from one point on the plant. To pinch, simply locate the central bud on the plant (it will be tiny, less than the size of a pea) and dig it out with your thumbnail. That’s it!
*DO NOT PINCH SINGLE STEM SUNFLOWERS.*
Tall species and cultivars require support. Bamboo stakes are a good choice for any plant that has a strong, single stem and needs support for a short period of time.
We’ve all oooh and aaahed over those gorgeous photos of sunflower fields…. but:
Those are likely Oilseed Sunflowers, not Ornamental Sunflowers.
Sunflowers grown for cut flower use actually need to be harvested BEFORE they open!
Yup. That’s right. Before they are open, before you can see their pretty faces. You can allow them to open up in the field if you want to enjoy them in their “natural habitat” but if you want them for the vase, they are “over ripe” once they are open fully and won’t last as long.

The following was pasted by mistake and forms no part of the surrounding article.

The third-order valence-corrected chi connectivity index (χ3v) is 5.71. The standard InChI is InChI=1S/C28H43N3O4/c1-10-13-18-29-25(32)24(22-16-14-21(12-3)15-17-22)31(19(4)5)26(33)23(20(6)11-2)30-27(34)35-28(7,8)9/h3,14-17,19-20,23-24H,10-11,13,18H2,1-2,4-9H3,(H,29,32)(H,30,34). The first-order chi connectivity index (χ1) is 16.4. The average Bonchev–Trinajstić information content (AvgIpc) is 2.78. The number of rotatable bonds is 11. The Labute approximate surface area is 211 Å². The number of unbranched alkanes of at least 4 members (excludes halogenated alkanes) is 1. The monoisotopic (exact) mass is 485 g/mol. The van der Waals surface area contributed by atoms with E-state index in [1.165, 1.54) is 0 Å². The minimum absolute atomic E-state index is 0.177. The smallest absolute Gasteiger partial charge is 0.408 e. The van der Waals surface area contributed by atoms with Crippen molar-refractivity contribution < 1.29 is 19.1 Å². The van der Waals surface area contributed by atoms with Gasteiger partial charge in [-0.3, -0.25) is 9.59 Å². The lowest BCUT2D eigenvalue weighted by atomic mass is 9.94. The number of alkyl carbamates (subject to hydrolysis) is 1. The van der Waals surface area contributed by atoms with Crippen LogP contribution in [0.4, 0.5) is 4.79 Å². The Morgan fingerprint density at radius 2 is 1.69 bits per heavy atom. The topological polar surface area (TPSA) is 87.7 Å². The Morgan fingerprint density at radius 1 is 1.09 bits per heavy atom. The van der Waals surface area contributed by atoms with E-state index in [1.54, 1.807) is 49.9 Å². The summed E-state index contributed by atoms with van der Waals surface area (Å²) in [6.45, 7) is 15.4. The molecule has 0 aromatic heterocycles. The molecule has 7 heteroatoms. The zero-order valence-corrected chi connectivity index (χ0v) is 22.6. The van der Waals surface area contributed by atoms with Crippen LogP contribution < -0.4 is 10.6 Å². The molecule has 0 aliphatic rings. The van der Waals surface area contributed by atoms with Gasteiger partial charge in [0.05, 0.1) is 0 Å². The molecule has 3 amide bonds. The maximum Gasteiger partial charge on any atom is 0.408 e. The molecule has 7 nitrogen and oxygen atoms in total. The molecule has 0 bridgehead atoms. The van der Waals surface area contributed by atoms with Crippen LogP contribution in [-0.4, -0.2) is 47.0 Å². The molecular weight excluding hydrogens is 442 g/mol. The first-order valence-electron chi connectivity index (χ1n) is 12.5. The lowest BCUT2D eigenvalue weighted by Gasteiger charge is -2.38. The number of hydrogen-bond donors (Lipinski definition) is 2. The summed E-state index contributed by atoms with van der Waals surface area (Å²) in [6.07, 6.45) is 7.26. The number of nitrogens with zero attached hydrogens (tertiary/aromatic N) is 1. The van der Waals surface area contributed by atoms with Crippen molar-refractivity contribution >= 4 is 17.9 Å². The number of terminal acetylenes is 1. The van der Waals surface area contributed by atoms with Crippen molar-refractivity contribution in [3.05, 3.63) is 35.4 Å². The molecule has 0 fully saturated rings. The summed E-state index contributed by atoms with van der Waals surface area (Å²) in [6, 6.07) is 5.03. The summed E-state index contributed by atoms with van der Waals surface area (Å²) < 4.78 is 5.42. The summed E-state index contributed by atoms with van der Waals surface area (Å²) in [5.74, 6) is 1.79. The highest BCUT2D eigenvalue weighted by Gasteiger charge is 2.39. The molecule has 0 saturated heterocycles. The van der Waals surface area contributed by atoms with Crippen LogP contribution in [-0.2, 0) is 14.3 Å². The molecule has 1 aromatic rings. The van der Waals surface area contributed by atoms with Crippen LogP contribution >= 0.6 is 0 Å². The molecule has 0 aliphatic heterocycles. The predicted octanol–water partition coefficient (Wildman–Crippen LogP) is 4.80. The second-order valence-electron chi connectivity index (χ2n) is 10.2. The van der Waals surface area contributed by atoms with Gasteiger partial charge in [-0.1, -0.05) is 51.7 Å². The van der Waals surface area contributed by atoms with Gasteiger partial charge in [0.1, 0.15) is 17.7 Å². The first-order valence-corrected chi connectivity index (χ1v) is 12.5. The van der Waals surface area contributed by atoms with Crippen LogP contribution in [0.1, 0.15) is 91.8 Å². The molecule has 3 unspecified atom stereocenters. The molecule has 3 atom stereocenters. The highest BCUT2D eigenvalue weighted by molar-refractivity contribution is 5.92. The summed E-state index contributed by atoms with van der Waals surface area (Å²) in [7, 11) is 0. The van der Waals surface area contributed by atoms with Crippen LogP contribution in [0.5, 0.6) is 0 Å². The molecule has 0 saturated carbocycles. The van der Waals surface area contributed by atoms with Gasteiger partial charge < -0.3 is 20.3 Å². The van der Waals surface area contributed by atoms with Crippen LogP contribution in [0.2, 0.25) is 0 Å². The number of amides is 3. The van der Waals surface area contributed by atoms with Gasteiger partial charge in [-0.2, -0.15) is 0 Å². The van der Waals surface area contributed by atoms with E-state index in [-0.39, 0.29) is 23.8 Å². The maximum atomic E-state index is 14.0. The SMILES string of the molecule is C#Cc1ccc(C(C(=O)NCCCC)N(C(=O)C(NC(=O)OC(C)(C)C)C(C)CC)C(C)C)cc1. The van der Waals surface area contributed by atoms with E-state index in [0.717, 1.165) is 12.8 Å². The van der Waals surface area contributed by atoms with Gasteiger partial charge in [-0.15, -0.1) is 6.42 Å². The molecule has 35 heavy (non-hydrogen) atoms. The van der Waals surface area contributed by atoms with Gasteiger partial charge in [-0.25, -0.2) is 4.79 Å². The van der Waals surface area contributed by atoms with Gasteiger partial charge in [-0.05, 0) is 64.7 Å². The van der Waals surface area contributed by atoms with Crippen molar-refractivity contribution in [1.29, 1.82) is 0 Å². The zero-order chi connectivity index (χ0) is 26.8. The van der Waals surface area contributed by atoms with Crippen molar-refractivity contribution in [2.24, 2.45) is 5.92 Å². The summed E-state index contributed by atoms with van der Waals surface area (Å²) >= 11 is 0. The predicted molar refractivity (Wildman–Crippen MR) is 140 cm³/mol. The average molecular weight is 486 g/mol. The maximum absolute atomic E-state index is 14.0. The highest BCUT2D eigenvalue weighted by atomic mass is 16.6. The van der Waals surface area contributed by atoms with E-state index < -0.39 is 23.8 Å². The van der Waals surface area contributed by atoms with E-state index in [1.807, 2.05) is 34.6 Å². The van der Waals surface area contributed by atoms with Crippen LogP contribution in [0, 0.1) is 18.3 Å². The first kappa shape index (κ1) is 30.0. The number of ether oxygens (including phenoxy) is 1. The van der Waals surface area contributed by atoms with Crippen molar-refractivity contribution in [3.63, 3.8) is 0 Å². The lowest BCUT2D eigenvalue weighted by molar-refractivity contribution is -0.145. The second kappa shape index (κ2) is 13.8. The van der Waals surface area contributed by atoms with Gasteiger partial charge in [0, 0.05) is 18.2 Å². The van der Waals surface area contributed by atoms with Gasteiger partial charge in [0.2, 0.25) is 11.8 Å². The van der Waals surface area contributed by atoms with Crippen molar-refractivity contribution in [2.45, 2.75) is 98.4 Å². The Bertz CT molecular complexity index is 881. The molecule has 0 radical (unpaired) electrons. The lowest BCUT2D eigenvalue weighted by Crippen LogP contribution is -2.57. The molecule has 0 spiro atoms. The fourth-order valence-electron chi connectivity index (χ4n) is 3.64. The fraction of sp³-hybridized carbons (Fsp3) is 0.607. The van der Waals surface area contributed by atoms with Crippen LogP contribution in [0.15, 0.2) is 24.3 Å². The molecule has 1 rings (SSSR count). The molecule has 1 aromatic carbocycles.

For the longest vase life, you want to harvest the stem when you notice a few petals starting to lift off the face (as pictured to the left). As always, harvest in the cool of the day (morning or evening). This prevents wilting. If you do have to cut in the heat of the day, be sure to allow the stems to rest (condition) in a cool dark place for a few hours to revive them. Cut the stems about 24” deep and strip off nearly all the foliage (you can allow a few leaves to remain at the top, if desired).
When Sunflowers are cut at this stage, you will get a much longer vase life. The flower will open fully over the next day or 2.
If you are displaying the Sunflowers immediately, no special treatment is needed, besides allowing them to rest in a cool, dark area for a few hours. However, if you want to store unopened blooms for later (because they all tend to be ready at once!), you can place them in a cooler or refrigerator for about a week. This will delay opening. Once removed from cold storage, the blooms will open up normally. Sunflower are a somewhat “dirty flower”. They tend to make the water get gross. Dirty water breeds bacteria, the enemy of cut flowers. Bacteria significantly reduces vase life. To combat this, it’s important to change the water at least once a day or use commercial flower food (easily found on Amazon – I like “Chrysal Flower Food“)